This epic is a mass amalgamation of three separate film-types that is, contrary to popular opinion, coherent and a unified whole. Bob Dylan is shown in concert, often masked, during the ... See full summary »
Documentary that chronicles how Francis Ford Coppola's Apocalypse Now (1979) was plagued by extraordinary script, shooting, budget, and casting problems--nearly destroying the life and career of the celebrated director.
Black and white footage of performances, interviews, and conversations at the Newport Folk Festival, from 1963 to 1966. The headliners are Peter, Paul and Mary, Joan Baez, Pete Seeger, and ... See full summary »
I consider myself a fan of Bob Dylan within moderation, and I thoroughly enjoyed the previous documentary about his earlier European tour, DON'T LOOK BACK. I'd always heard (don't know if it's true or not) that Dylan himself did not want EAT THE DOCUMENT released, and after finally getting to suffer through the entire thing, it's not hard for me to understand why. Smart move there Zimmy - much smarter than anything you put across in the film itself. There is practically no point to watching this film, as it's a mind-melting mishmash of sounds and images that never come together to allow the viewer to get a grip on them. We want to hear what Dylan is saying in his arrogant press conferences, and we'd like to be able to enjoy his song lyrics. But the inane editing of this mess (supposedly by Bob Dylan himself - no wonder -) leaves you completely disillusioned and unsatisfied. It's a distorted trip into the scattered brain of a drugged out poet/rock star, and although some try to rationalize that this in itself is some sort of achievement, it's a journey I could easily have done without.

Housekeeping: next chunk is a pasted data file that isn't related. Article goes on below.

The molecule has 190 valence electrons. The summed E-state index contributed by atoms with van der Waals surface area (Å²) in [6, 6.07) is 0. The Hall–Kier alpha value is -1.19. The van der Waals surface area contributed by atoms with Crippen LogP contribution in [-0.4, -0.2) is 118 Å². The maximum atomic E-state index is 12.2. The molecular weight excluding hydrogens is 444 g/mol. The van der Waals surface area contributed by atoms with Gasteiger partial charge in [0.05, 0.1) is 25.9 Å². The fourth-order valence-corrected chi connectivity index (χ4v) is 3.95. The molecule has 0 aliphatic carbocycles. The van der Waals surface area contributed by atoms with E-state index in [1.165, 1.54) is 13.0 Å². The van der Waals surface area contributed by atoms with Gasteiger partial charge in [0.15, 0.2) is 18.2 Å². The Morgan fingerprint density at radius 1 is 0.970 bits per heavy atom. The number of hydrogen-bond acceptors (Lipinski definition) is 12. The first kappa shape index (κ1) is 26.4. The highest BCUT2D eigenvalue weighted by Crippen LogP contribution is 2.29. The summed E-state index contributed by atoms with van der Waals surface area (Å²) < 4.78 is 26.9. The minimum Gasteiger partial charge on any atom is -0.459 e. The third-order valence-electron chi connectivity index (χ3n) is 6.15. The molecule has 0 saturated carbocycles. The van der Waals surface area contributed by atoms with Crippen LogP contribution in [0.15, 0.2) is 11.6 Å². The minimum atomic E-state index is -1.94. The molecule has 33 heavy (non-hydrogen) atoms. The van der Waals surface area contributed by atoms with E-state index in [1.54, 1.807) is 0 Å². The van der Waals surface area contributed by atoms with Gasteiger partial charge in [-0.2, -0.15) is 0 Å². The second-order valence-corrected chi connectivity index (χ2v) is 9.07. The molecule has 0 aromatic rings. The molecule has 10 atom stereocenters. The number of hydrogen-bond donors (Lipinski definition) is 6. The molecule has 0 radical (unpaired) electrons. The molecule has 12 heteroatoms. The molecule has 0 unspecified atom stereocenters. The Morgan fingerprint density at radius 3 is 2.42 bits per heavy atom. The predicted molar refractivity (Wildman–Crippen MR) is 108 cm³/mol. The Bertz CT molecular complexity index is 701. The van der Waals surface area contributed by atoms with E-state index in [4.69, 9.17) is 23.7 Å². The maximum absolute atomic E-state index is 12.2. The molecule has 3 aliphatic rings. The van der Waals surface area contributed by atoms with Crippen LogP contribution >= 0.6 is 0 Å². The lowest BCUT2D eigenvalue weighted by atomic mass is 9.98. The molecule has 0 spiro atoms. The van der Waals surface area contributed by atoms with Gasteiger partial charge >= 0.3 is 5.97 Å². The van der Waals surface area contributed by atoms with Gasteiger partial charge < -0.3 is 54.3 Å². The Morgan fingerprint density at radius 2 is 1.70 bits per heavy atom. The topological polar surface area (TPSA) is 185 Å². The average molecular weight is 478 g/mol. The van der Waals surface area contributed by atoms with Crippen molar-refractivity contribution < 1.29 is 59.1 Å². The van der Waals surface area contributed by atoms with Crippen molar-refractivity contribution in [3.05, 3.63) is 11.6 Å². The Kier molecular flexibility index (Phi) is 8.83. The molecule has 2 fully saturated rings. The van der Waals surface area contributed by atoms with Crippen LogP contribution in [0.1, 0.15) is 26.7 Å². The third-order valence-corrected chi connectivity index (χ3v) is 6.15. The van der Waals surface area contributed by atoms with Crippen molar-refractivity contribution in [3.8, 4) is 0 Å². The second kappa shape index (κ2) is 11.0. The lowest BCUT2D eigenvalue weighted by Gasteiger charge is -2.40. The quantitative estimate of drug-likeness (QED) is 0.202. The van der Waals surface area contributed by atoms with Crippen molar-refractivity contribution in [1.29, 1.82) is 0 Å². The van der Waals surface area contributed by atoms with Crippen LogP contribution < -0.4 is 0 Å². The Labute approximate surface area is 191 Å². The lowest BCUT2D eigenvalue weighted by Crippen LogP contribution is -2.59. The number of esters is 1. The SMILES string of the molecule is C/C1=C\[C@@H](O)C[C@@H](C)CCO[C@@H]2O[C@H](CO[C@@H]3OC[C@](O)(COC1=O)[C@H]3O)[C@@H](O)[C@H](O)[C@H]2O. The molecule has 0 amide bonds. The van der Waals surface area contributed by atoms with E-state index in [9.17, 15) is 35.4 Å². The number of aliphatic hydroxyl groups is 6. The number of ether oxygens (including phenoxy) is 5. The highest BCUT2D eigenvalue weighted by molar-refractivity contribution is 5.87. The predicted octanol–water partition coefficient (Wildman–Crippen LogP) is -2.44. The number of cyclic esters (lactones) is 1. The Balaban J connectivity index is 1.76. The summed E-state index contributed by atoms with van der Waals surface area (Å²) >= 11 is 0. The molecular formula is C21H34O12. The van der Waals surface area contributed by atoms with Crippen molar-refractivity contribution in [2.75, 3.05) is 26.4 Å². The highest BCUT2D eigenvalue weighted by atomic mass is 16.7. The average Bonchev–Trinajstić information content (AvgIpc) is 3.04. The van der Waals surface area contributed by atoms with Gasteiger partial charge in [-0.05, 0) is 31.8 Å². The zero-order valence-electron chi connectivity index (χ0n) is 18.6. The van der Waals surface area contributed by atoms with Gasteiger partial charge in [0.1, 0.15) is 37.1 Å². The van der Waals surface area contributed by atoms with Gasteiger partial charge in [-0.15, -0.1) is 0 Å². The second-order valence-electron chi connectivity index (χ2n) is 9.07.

The focal point of the film, as I've tried to surmise through all the dense fog, is Bob's disastrous 1966 tour of Europe, the one where he "went electric" and offended all the folk purists. In between all the haze we get to see a few angry faces in the crowds calling Dylan a "traitor", and those are only a few of the more coherent snippets scattered amongst all the debris. Songs are continually cut off midway, and even as early as now it seems Zimmy had begun altering the arrangement of some of them, thus making them too unlike their album counterparts to really get into.
Dylan makes a fool of himself throughout this film, and it's a good picture of how fame, money and a little power can go to someone's head and be wasted on them. Nowhere is this more in evidence than during a 15 minute "outtake" that's sometimes tagged onto copies of EAT THE DOCUMENT... it features two great legends, Dylan and then-Beatle John Lennon, riding in the back of a limousine. A terrific opportunity, right? Wrong. Because Mr. Dylan seems more interested in getting smashed out of his skull on something or other while Lennon - no stranger to drugs himself though much more composed on this occasion - comes across as cool, while his co-passenger Mr. Dylan is slurring his words, making little sense, and gradually becoming so ill to the point of needing to vomit into the camera. Through all of this, John Lennon attempts a little humor to snap Dylan out of it, but it's no use; Bob is just too zoned out to focus. A real shame. Here are two great legends together for the camera, but Dylan doesn't seem to be interested in putting this historic meeting to good use. THIS is drugs, kids -- this is your brain on drugs. This nauseated "limo ride" is not actually part of the "finished" film (it only includes several seconds of it), and that's too bad, as it's certainly the most fascinating thing shot, though for all the wrong reasons. * out of ****
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